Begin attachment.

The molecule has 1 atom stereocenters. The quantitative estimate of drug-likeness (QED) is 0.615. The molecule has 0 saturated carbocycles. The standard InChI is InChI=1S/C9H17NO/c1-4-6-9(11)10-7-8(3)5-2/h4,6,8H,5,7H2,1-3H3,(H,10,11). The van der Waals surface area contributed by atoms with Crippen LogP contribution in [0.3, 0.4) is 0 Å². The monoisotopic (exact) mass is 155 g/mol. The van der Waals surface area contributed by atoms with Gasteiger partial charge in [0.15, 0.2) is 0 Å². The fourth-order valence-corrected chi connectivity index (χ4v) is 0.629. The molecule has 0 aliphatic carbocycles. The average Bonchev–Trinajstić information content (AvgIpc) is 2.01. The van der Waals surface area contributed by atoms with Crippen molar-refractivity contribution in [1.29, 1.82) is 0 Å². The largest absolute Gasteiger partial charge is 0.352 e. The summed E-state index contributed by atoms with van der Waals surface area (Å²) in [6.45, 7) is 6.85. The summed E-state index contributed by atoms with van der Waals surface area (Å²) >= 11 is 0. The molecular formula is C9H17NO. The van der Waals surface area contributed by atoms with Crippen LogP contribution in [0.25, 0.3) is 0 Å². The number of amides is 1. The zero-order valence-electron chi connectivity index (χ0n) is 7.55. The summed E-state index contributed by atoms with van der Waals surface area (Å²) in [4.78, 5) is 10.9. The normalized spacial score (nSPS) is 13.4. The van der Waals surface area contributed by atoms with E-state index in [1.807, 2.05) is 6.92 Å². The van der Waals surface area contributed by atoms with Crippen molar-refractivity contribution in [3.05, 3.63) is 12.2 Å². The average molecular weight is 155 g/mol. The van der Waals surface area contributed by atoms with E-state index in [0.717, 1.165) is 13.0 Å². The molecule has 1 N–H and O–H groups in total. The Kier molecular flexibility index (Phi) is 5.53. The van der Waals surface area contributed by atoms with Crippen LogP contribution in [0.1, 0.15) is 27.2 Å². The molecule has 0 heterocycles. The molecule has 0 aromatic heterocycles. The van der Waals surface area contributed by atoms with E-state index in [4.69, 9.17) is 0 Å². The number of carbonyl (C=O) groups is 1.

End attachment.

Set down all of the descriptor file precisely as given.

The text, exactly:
The molecule has 1 atom stereocenters. The quantitative estimate of drug-likeness (QED) is 0.615. The molecule has 0 saturated carbocycles. The standard InChI is InChI=1S/C9H17NO/c1-4-6-9(11)10-7-8(3)5-2/h4,6,8H,5,7H2,1-3H3,(H,10,11). The van der Waals surface area contributed by atoms with Crippen LogP contribution in [0.3, 0.4) is 0 Å². The monoisotopic (exact) mass is 155 g/mol. The van der Waals surface area contributed by atoms with Gasteiger partial charge in [0.15, 0.2) is 0 Å². The fourth-order valence-corrected chi connectivity index (χ4v) is 0.629. The molecule has 0 aliphatic carbocycles. The average Bonchev–Trinajstić information content (AvgIpc) is 2.01. The van der Waals surface area contributed by atoms with Crippen molar-refractivity contribution in [1.29, 1.82) is 0 Å². The largest absolute Gasteiger partial charge is 0.352 e. The summed E-state index contributed by atoms with van der Waals surface area (Å²) in [6.45, 7) is 6.85. The summed E-state index contributed by atoms with van der Waals surface area (Å²) >= 11 is 0. The molecular formula is C9H17NO. The van der Waals surface area contributed by atoms with Crippen LogP contribution in [0.25, 0.3) is 0 Å². The number of amides is 1. The zero-order valence-electron chi connectivity index (χ0n) is 7.55. The summed E-state index contributed by atoms with van der Waals surface area (Å²) in [4.78, 5) is 10.9. The normalized spacial score (nSPS) is 13.4. The van der Waals surface area contributed by atoms with E-state index in [1.807, 2.05) is 6.92 Å². The van der Waals surface area contributed by atoms with Crippen molar-refractivity contribution in [3.05, 3.63) is 12.2 Å². The average molecular weight is 155 g/mol. The van der Waals surface area contributed by atoms with E-state index in [0.717, 1.165) is 13.0 Å². The molecule has 1 N–H and O–H groups in total. The Kier molecular flexibility index (Phi) is 5.53. The van der Waals surface area contributed by atoms with Crippen LogP contribution in [0.1, 0.15) is 27.2 Å². The molecule has 0 heterocycles. The molecule has 0 aromatic heterocycles. The van der Waals surface area contributed by atoms with E-state index in [4.69, 9.17) is 0 Å². The number of carbonyl (C=O) groups is 1.